Review: Hold Me Closer, Necromancer

Hold Me Closer, Necromancer. Lish McBride. Henry Holt & Co. 2010. Copy borrowed from friend.

The Plot: Sam is your typical slacker — college drop out, working at a fast food restaurant to pay the bills for his tiny apartment, hanging out with his friends. Until the day he accidentally breaks the headlight on a Mercedes while playing potato hockey with his best friends, Ramon and Brooke. The car owner goes from angry at the damage to downright scary as he asks Sam who gave him permission to live in Seattle and why he hasn’t consulted the Council.

With that chance encounter, Sam starts finding out secrets — secrets he didn’t know about, secrets he didn’t want to know about. Sam thought Seattle and his world was normal. Turns out, it’s full of supernatural beings including necromancers. Turns out, Sam is one of those beings — he’s a necromancer. As in talking to and raising the dead.

The Good: As I explained in The Freak Observer, the Morris Shortlist books should be on your must-read list just because. If you need more than the equivalent of my saying “because I told you so,” for Hold Me Closer, Necromancer, know this: as the title indicates, it’s funny! Sam and his friends may be slackers, but they know how to quip. This book gives you supernatural, horror, humor, and even a touch of romance. It’s also done with wonderful style: Sam tells his story in first person, and other parts of the story are told in third person subjective, so you get inside their heads, their thoughts, their memories and background but without the same type of immediacy and closeness that Sam’s story gives you. The structure is also fabulous, with McBride quickly creating Sam’s “normal” world and then just as quickly introducing the supernatural, and just as the reader is processing the “new” of it all it switches to a  more knowledgeable point of view. This provides the reader with more context and background than Sam has, and offers great world-building.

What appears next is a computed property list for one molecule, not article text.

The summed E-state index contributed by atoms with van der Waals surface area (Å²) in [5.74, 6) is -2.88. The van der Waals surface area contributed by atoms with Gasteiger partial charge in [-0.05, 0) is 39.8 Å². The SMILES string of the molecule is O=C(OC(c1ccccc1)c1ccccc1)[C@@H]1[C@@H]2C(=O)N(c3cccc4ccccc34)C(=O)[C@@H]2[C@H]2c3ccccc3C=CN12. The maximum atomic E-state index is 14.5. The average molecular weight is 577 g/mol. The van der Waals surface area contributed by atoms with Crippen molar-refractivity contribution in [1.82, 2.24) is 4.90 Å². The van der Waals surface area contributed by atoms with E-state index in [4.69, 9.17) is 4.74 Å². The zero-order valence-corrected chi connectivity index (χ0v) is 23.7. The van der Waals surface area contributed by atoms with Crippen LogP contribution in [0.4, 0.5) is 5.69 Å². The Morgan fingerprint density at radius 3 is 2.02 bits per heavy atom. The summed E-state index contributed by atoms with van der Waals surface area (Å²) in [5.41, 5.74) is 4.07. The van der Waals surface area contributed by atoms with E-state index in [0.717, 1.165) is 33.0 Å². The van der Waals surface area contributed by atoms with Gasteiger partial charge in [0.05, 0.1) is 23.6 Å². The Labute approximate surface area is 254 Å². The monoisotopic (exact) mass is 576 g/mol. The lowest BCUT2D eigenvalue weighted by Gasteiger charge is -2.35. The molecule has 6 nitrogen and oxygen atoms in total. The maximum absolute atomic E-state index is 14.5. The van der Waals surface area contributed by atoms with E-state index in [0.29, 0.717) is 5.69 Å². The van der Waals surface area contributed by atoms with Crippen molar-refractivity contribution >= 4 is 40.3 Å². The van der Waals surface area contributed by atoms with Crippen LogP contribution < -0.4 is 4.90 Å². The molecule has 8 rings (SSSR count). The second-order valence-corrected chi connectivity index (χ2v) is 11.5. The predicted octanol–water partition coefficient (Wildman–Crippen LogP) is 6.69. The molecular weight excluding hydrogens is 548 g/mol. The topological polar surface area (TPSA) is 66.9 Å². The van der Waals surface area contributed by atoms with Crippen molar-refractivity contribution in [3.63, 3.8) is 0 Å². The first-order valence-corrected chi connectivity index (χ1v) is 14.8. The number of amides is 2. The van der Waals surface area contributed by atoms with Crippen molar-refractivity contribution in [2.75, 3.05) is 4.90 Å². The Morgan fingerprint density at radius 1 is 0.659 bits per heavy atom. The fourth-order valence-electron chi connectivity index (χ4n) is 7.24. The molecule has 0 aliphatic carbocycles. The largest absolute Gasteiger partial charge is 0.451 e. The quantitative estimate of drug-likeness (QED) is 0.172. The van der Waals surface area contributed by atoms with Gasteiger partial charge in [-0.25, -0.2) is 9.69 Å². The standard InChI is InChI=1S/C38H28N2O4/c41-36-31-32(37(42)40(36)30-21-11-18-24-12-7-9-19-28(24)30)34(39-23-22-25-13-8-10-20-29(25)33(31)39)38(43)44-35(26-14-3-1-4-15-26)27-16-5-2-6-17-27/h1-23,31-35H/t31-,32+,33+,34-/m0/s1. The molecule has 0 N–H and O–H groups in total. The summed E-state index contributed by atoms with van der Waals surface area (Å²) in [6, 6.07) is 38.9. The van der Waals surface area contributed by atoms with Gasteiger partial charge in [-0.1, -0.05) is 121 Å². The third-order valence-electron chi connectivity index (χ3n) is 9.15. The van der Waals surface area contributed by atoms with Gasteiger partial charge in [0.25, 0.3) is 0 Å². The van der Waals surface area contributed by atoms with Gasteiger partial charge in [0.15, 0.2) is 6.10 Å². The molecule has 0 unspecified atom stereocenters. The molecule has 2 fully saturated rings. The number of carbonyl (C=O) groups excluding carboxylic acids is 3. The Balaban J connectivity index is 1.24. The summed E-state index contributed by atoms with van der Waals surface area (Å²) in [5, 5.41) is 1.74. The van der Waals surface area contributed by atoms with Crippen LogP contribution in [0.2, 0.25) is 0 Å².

What else? This book has crossover appeal for your adult readers of supernatural and horror.

Alright, so for all of you who don’t like spoilers, that should be enough to get you going. Go, read, and then return, because there will be spoilers. Oh, and there is an excerpt at the publisher’s website.

As explained above, Sam finds out there is more to his world — witches, necromancers, werewolves, fey, vampires, well, you get the picture.

What fascinates me (and makes me angrier than Sam, but that’s OK) is it turns out that his mother has known this, known many things all along, and kept it from Sam. It’s actually a classic parent move — withhold information to protect a child from being hurt, yet by never telling the child more damage happens. Here, long story short, Sam’s mother was aware of his otherness. I KNOW. And, honestly, I’m happy that Sam is shown as so close to his mother to forgive her but his not knowing means that when the big bad showed up? Sam was unprepared. I could deal with that. But then the big bad killed one of Sam’s good friends, and while Sam doesn’t blame his mother for that, I DO. Because I’m that type of reader. What this means from the book point of view is that McBride has created such engaging, flawed characters that I am getting mad at people who aren’t real. And getting mad for the best possible reason — because the characters are real and I have invested in all of them, including Sam, his mother, and his dead friend.